The argument is that, armed with some basic tools and techniques, managers can be the best, and most cost-effective, resource for training in the company - after all, they understand the business and what's going on at the front line don't they? So, is it possible to ramp up your on-the-job training with goal-setting and fast feedback in this manner or is it too much to expect? And is it a way of adding value to your human capital assets - or just training on the cheap?
The benefits of on-the-job training
It makes intuitive sense that managers are the first in line for training staff; after all, they have the job-related information and experience that training departments may not. On-the-job training has been proven to be a better way of creating immediate transfer of training to the workplace; line managers are ideally placed to provide ongoing feedback and direction to the learner. The manager will also feel more responsibility for making sure that the learner gets the support he or she needs to put their learning into practice - another reason for encouraging line managers to become on-the-job trainers. Networked technology and online support tools can make the work of the line-manager/trainer much easier, providing contextual information, company data and other knowledge available to help them in their training role. Simple but effective online tools can also help with goal-setting, feedback and performance monitoring, giving both the line manager and the trainee a clear path from training to improved performance.
Obstacles and issues
There are obstacles of course. Line managers may be reluctant to train their staff, they may complain about lack of time or they may feel that it's not part of their role. And often their reluctance is down to a lack of confidence about their own skills in training, coaching and giving feedback effectively.
And in many cases, they're probably right. Unless a line manager has been trained to use coaching as a training tool, is reasonably skilled at giving constructive and appropriate feedback, and knows how to help people set goals, he or she is going to struggle with providing consistent and effective on the job training. And that's just for job-skills training.
What about developmental training that staff need in order to improve the scope of their skills; like communication, negotiation or management skills? Can we really expect line managers to provide this type of training too? The answer is that this type of training will only ever be as good as the skills of the line managers themselves, which brings us back to why line managers won't want to be trainers.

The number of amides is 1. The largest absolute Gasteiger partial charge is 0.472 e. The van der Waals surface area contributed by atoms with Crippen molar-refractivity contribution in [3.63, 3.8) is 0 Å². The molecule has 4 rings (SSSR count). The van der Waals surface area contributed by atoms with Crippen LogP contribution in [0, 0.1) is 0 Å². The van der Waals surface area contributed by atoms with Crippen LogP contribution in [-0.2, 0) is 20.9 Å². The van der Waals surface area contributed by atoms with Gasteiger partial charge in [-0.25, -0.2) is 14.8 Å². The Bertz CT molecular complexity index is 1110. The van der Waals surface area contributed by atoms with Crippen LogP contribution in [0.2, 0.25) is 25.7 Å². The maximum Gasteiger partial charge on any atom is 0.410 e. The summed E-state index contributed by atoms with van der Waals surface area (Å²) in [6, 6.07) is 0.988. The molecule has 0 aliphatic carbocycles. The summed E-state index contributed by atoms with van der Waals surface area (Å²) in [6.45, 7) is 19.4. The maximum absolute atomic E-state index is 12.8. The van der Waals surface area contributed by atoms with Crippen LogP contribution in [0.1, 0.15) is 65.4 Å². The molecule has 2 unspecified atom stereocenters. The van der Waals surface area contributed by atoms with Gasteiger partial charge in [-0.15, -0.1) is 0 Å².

A new perspective on the role of the line manager as trainer
If you're really going to go down this road, you must as an organisation make a full commitment to training line managers in these critical skills and making training a fundamental part of the line manager's role. Increasingly, organisations are indeed adding this element to critical line manager competencies.
One large consulting organisation for example, has started to provide new managers with training in these areas as soon as they are promoted to their new role. Of the four key competencies that line managers must be able to demonstrate, two are managing self (self-awareness and ability to learn) and managing people - specifically, feedback, coaching and delegation.
So where does this leave HR and training departments?
This idea need not be a threat to traditional training - the professional trainers can be a big support and asset for line managers who provide on-the-job training. Expertise in how to pass on knowledge and information effectively, how to use online and offline tools and advice with training problems can be addressed by the in-house training team - making their role one of adding value to overall performance and allowing them to focus on more strategic and specialist development activities.
Key action points for devolving training to line managers
The organisation needs to define training as a key part of the line manager's role; not something they do when they have time or when they feel like it.
Communicate to and train line managers on the levels of performance expected from their teams - this is something that can sometimes be missed and can lead to a lack of consistency in performance appraisal and reward.
Measuring and re-measuring, regular update training and reminders and rewarding managers for being good at on-the-job training is probably the most important factor in ensuring that this gets done.
Short, regular training sessions for managers have been shown to be more effective than long, off-site courses. They can then put their new knowledge into practice immediately, observe and note their progress and share and discuss it at the next training session with other managers.
Jo Ayoubi (pictured) managing director, Track Surveys Ltd